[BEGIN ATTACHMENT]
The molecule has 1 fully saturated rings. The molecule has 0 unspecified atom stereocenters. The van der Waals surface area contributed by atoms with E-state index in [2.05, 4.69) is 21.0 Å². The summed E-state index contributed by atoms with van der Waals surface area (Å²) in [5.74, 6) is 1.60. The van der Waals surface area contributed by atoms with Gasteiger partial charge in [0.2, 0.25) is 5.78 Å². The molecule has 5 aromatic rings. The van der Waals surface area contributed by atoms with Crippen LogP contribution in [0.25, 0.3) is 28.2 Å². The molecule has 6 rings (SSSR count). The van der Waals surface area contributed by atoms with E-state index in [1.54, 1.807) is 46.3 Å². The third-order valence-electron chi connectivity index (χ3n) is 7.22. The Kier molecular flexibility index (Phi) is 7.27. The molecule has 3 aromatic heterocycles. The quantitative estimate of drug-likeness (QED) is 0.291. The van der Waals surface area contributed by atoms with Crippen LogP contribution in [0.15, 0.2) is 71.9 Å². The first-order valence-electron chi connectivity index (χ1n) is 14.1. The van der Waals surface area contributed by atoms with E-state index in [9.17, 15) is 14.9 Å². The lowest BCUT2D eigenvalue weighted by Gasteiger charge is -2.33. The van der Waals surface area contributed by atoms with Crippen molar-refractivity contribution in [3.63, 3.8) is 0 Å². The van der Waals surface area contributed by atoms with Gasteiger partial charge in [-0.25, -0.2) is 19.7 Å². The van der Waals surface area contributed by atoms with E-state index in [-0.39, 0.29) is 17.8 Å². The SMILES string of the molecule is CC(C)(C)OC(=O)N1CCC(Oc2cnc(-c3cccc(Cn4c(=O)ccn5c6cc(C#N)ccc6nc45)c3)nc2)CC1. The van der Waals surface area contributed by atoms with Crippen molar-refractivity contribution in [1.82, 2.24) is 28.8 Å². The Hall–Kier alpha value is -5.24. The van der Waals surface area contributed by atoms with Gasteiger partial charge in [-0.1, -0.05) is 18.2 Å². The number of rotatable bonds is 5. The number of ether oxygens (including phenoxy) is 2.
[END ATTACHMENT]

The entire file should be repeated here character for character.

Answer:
The molecule has 1 fully saturated rings. The molecule has 0 unspecified atom stereocenters. The van der Waals surface area contributed by atoms with E-state index in [2.05, 4.69) is 21.0 Å². The summed E-state index contributed by atoms with van der Waals surface area (Å²) in [5.74, 6) is 1.60. The van der Waals surface area contributed by atoms with Gasteiger partial charge in [0.2, 0.25) is 5.78 Å². The molecule has 5 aromatic rings. The van der Waals surface area contributed by atoms with Crippen LogP contribution in [0.25, 0.3) is 28.2 Å². The molecule has 6 rings (SSSR count). The van der Waals surface area contributed by atoms with E-state index in [1.54, 1.807) is 46.3 Å². The third-order valence-electron chi connectivity index (χ3n) is 7.22. The Kier molecular flexibility index (Phi) is 7.27. The molecule has 3 aromatic heterocycles. The quantitative estimate of drug-likeness (QED) is 0.291. The van der Waals surface area contributed by atoms with Crippen LogP contribution in [0.15, 0.2) is 71.9 Å². The first-order valence-electron chi connectivity index (χ1n) is 14.1. The van der Waals surface area contributed by atoms with E-state index in [9.17, 15) is 14.9 Å². The lowest BCUT2D eigenvalue weighted by Gasteiger charge is -2.33. The van der Waals surface area contributed by atoms with Crippen molar-refractivity contribution in [3.63, 3.8) is 0 Å². The van der Waals surface area contributed by atoms with Gasteiger partial charge in [-0.25, -0.2) is 19.7 Å². The van der Waals surface area contributed by atoms with E-state index in [-0.39, 0.29) is 17.8 Å². The SMILES string of the molecule is CC(C)(C)OC(=O)N1CCC(Oc2cnc(-c3cccc(Cn4c(=O)ccn5c6cc(C#N)ccc6nc45)c3)nc2)CC1. The van der Waals surface area contributed by atoms with Crippen molar-refractivity contribution in [1.82, 2.24) is 28.8 Å². The Hall–Kier alpha value is -5.24. The van der Waals surface area contributed by atoms with Gasteiger partial charge in [-0.1, -0.05) is 18.2 Å². The number of rotatable bonds is 5. The number of ether oxygens (including phenoxy) is 2.